Nuts, fatty fish, avocados and vegetable oils supply healthy unsaturated fats. Recent research suggests these foods, though high in calories, tend not to promote weight gain because they are satisfying. Still, it’s best to eat them in place of other high-calorie foods. For instance, substitute olive or canola oil for butter. Fatty fish helps reduce heart disease risks and has other benefits, largely because of its omega-3 polyunsaturated fats.
Saturated fats, especially from red meat and processed meat, boost LDL (“bad”) cholesterol. To limit your intake, choose lean meats, skinless poultry and nonfat or low-fat dairy products. It’s also a good idea to replace saturated fats with “good” fats, found in nuts, fish and vegetable oils, not with refined carbohydrates such as white bread and snack foods.
Trans fats are supplied by partially hydrogenated vegetable oils used in many processed foods (such as commercial baked goods, snack foods and stick margarines) and fast foods (such as French fries). Trans fats raise LDL (“bad”) cholesterol and also reduce HDL (“good”) cholesterol, increasing the risk of heart disease. Since 2006, when a trans fat labeling law went into effect, many food makers have eliminated or greatly reduced these fats in their products.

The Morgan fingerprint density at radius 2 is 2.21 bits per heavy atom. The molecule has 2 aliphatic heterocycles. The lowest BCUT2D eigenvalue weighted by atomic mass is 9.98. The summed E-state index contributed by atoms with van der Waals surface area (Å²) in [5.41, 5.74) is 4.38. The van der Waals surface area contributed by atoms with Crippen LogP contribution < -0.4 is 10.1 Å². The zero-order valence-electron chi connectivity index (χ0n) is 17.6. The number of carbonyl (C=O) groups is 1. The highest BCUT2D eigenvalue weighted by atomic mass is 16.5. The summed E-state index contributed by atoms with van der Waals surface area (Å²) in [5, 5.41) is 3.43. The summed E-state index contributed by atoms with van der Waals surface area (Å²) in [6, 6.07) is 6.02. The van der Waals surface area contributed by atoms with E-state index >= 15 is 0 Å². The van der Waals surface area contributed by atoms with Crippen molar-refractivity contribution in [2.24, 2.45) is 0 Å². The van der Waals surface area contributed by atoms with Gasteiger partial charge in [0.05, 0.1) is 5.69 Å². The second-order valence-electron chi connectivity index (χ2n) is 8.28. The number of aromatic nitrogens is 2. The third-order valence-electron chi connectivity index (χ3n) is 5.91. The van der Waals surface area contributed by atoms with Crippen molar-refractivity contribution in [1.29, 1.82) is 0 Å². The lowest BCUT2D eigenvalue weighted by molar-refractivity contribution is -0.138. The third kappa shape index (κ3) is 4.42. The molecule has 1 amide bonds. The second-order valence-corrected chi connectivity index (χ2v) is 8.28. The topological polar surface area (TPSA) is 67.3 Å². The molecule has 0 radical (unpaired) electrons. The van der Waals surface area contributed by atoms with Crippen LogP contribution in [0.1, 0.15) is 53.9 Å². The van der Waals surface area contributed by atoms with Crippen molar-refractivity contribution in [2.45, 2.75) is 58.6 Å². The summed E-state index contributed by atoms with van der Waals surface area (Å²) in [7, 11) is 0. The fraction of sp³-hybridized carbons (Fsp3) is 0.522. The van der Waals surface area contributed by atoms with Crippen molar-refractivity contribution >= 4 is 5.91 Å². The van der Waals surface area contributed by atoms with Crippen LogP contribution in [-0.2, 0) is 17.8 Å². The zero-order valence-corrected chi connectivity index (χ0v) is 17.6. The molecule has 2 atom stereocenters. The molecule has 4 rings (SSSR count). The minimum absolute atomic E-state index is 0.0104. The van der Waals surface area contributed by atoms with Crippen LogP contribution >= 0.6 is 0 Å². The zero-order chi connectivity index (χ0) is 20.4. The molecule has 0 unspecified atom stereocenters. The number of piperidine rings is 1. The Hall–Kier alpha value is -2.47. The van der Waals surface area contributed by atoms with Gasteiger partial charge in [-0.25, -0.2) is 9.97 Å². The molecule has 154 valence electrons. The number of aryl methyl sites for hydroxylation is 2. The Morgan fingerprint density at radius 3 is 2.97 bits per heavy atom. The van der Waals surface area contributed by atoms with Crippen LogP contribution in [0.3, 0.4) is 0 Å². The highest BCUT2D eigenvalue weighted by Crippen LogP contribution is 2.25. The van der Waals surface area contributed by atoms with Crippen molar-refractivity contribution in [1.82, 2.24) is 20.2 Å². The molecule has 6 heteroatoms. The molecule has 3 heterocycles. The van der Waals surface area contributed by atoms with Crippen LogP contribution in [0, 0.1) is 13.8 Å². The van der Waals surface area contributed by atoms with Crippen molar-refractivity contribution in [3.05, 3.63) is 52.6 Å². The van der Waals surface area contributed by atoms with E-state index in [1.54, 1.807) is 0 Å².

Though a 300-milligram daily cap on cholesterol intake has long been advised, there's abundant evidence that cholesterol in food has little, if any, effect on blood cholesterol in most people. Thus, many experts no longer recommend limiting dietary cholesterol (found only in animal foods, notably eggs and shrimp). The best way for most people to lower their blood cholesterol is to reduce saturated fats (as in meats) and trans fats (from partially hydrogenated oils in processed foods). A possible exception is people with diabetes, who should talk to their doctor about their overall diet.
Excess sodium raises blood pressure in many people and has other harmful effects. People over 50, blacks and those with hypertension, diabetes or chronic kidney disease—that’s most adults—should limit sodium to 1,500 milligrams a day (about two-thirds of a teaspoon of salt). Everyone else should aim for less than 2,300 milligrams a day. At the same time, consume more potassium, which lowers blood pressure. Potassium-rich foods include citrus fruits, bananas, potatoes, beans and yogurt.